This is the inaugural edition of Nebraska Appleseed’s Legislative Update, our regular look at the Unicameral’s work on issues impacting working families, immigrant Nebraskans and the communities where they live, children in foster care, access to health care, voting rights, and more. We are sending you this edition because you have already subscribed or we hope you will after reading this update.
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Last week was a fruitful week for Appleseed at the Legislature. It was also one of the busiest. Last week was the deadline for senators and committees to prioritize their bills or request that a bill be prioritized by the Speaker. Each senator gets to prioritize one bill and committees get to prioritize two bills. Priorities are key because those bills go to the front of the line on the agenda ahead of non-prioritized bills. Especially in a short session, this generally means that only prioritized bills are debated on the floor.
Over ten bills that Appleseed has worked on directly and deemed most important were prioritized:
- LB 599, which would restore prenatal care coverage was advanced out of the Health and Human Services Committee and prioritized by Senator McGill. Senator Campbell is the bill’s introducer.
- LB 1079, introduced by Senator Mello, would provide for the establishment of bridge program pilot projects that leverage vocational training and basic education to give Nebraskans the skills to fill high demand jobs while moving them on a path to higher education. Senator Conrad prioritized LB 1079 which was advanced out of committee with some amendments.
- LB 1063, introduced and prioritized by Senator Cook, would improve access to behavioral health services for children by requiring Nebraska’s Medicaid program to follow federal laws and regulations when drafting the guidelines through which Medicaid makes decisions to approve or deny treatment. LB 1063 was also advanced out of committee with some amendments.
- LB 825, introduced and prioritized by Senator Dubas, would make several changes to improve the ACCESSNebraska system and reduce the barriers and challenges that system has created for those trying to access public benefits. This bill will likely include provisions from Senator Conrad’s LB 1016 which also addressed problems in the ACCESSNebraska system.
- LB 842, introduced and prioritized by Senator Harms, would continue a provision that creates an opportunity for parents on the Aid to Dependent Children program to pursue an Associates Degree to meet their work requirements. Nebraska has been a leader in providing educational opportunities in ADC and Senator Harms has been a leader in continuing to improve this program.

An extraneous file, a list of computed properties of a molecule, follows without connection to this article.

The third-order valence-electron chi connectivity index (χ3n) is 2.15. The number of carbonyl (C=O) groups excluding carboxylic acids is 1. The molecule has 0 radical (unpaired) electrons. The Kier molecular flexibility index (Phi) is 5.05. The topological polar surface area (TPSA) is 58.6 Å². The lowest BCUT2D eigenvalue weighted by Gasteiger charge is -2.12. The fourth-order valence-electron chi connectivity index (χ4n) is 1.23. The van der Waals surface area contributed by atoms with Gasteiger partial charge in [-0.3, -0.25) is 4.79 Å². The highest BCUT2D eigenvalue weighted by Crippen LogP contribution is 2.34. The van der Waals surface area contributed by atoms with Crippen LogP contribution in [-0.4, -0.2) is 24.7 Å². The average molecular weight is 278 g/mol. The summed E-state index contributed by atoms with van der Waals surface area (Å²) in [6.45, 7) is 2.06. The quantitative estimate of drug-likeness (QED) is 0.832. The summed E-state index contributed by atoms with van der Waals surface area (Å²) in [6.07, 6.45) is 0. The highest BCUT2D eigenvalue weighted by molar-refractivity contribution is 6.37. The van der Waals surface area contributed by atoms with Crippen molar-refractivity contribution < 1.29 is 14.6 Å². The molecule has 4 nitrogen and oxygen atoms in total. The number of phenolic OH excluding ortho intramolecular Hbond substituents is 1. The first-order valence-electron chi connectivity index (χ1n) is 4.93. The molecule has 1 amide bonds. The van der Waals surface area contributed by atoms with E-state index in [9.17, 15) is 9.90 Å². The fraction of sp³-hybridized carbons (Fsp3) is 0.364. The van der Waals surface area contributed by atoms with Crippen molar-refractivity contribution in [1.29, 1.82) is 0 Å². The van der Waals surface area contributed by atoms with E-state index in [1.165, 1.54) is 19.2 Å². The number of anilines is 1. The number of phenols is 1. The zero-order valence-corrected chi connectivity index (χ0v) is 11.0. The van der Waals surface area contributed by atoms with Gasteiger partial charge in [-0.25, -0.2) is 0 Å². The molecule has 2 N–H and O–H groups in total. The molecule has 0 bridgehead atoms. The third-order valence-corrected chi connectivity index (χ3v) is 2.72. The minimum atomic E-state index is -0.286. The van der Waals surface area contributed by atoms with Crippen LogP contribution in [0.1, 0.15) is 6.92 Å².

- LB 1090, introduced and prioritized by Senator Wallman, would provide grants and information to expand the Summer Food Service Program which provides hungry children much needed meals during the summer.
In addition to this long list, five bills were prioritized that deal with the reform of the child welfare system. It is our understanding that various bills related to child welfare will be combined into the following prioritized bills:
- LB 821 (creating a Children’s Commission)
- LB 961 (returning case management to the state and addressing caseloads)
- LB 820 (dealing with improvements for foster parents and a funding waiver)
- LB 949 (requiring regular reporting and a strategic plan by the Department of Health and Human Services)
- LB 1160 (which would require additional oversight and evaluation)
Appleseed’s Child Welfare Program has been very supportive of all these bills with the exception of LB 820 on which we had a few reservations.
Appleseed has been working on all these issues – child welfare, access to prenatal care, education and training, AccessNebraska, and hunger – for many years and we continue to be grateful for the work of the senators addressing these issues. We are thrilled to see these important issues prioritized this session.
Of course, there are also a few bills that were prioritized that are very concerning and which Appleseed opposes. Of immediate concern is LB 239, a voter suppression bill which will likely see floor debate this week. Appleseed will continue to work this week with a broad coalition to oppose its passage.
In addition to all that, our Appleseed staff has continued to testify this past week on a variety of bills not already mentioned including:
- LB 1010 to improve access to the Supplemental Nutrition Assistance Program
- LB 1136 which would create a wage subsidy program to provide employers with assistance and provide real training and on-the-job experience for low-income workers
- LB 1098 which would repeal a law past last session that diverts a significant portion of general fund dollars for roads
We will continue to update you on all this important work as we now move into the critical stages of floor debate.
We are half way through but in some ways the work has just begun!
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